And what Acosta said is true. Today’s Mexico is made up of a melange of heritages that extends far beyond Spain and the Aztec Empire. On the indigenous side there is Olmec, Mixtec, Maya, Tarahumara and many, many other ethnic groups that are often forgotten and still live under precarious conditions, akin to colonial times. On the European side, there have been German, French, Portuguese, European Jewish and all sorts of migrations. So Mexican identity is much more than an Aztec/Spanish dichotomy. 

Now AMLO is asking for an apology… again.

Pignatelli’s apology is something that the current Mexican president AMLO would like to hear from the Spanish Crown. His government’s ideology is based on a look into history and the many debts accumulated towards the marginal sectors of Mexican society. Among them, of course, are indigenous Mexicans.

He said: “I still ask the king of Spain and Pope Francis, humbly, that they apologize for the abuses committed during the conquest and the colonial domination”. This would be a merely symbolic act, as economic elites dominate the country regardless, oftentimes, of race.

Also, this view perpetuates the us vs them political imaginary that perhaps ends up not being very productive at all. But then again, AMLO’s ideological postulates are based on a revisionist approach to history. 

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This Mexican College Student Is Going Viral For Breeding the Largest Bunnies In the World

Things That Matter

This Mexican College Student Is Going Viral For Breeding the Largest Bunnies In the World

Photo via yakinkiro/Instagram

Look out Bad Bunny. There’s another breed of bunny in town that’s taking the internet by storm. A college student in Mexico recently went viral for the oddest thing. He has genetically engineered a strain of rabbits to be the largest in the world.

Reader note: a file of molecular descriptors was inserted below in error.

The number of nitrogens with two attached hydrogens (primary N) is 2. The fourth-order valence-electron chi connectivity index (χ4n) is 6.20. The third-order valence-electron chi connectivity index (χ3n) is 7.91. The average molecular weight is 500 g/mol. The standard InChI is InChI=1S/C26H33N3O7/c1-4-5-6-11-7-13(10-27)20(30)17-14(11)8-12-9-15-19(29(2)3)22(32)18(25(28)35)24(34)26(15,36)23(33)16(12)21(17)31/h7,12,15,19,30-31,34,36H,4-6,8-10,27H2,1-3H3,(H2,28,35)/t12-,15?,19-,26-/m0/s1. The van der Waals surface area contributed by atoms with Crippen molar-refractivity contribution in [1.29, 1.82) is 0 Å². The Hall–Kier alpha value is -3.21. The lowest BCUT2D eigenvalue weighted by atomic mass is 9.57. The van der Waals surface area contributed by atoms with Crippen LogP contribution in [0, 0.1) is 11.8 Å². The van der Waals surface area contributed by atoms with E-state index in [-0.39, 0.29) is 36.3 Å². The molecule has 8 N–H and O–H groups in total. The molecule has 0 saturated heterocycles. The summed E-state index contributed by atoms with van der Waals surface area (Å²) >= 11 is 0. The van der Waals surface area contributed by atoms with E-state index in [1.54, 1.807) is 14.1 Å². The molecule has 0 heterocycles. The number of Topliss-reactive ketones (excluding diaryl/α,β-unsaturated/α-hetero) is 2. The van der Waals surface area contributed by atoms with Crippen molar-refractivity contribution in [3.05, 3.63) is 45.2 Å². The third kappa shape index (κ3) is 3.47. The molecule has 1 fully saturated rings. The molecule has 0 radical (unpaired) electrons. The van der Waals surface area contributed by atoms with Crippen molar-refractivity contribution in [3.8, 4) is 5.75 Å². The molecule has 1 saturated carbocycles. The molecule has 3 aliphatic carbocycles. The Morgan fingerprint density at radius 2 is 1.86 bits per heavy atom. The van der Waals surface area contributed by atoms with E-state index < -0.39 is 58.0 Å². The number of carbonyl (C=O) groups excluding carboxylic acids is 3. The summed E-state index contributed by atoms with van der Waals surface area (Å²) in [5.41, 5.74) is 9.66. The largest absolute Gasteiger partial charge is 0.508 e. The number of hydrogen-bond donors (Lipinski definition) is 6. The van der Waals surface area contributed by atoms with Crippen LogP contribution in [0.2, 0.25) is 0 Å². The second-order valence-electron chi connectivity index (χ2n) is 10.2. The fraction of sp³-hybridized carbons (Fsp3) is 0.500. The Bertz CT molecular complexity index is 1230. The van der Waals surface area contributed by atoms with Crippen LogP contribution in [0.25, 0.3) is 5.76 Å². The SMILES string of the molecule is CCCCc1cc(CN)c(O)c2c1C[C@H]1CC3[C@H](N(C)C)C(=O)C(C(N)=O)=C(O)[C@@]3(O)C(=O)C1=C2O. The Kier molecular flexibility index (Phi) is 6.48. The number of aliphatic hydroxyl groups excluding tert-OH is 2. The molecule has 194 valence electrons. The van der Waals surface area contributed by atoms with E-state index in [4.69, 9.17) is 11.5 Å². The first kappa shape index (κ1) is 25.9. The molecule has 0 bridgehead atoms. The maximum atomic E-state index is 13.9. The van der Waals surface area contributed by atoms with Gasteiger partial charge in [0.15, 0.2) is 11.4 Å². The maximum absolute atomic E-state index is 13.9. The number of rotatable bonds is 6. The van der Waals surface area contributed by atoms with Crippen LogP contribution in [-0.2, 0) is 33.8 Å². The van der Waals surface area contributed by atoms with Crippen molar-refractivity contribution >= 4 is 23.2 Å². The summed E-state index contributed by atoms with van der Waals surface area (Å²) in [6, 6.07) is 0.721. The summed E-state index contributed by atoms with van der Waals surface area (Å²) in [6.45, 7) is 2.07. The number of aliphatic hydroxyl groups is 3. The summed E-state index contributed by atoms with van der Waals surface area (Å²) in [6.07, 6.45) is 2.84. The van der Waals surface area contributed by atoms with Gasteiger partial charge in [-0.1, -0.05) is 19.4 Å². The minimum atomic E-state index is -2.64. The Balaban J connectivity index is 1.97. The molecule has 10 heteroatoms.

21-year-old Kiro Yakin has become a viral sensation after internet users have seen him with pictures of the giant bunnies he genetically engineered.

Yakin, a student at the Benemérita Universidad Autónoma de Puebla on the Xicotepec campus, is studying veterinary and animal husbandry. He began his experimentation by breeding two unique rabbit types together. The Flemish Giant rabbit and other, longer-eared bunnies that Yakin happened to notice. As a result, his monster-bunny was born.

According to Yakin, his experimental bunnies grow up to 22 pounds  Flemish Giant, while the average Flemish giant weighs 15 pounds. But make no mistake, Yakin’s bunny experiment was no accident. “It takes an average of 3 to 4 years to reproduce this giant species,” he told Sintesis.

Yakin’s ultimate goal is to breed a rabbit that can grow up to 30 pounds. “I am currently studying genetics to see how to grow this breed of giant rabbits more,” he said.

Yakin, who has had a soft spot for rabbits since he was a child (pun intended), now cares for a whopping fifty giant rabbits out of his parents’ home.

Luckily, his parents are supportive enough of his dream that they support their son (and his bunnies) financially. “I have the financial support and support of my parents to buy food a week for all 50 giant rabbits,” Yakin told Sintesis.

But he also admitted his project has a long way to go. “So far I have not set aside the time or budget that is required to start the project more seriously,” he said.

The only thing that’s preventing Yakin from committing all his time and energy to creating even bigger bunnies is–what else?–money.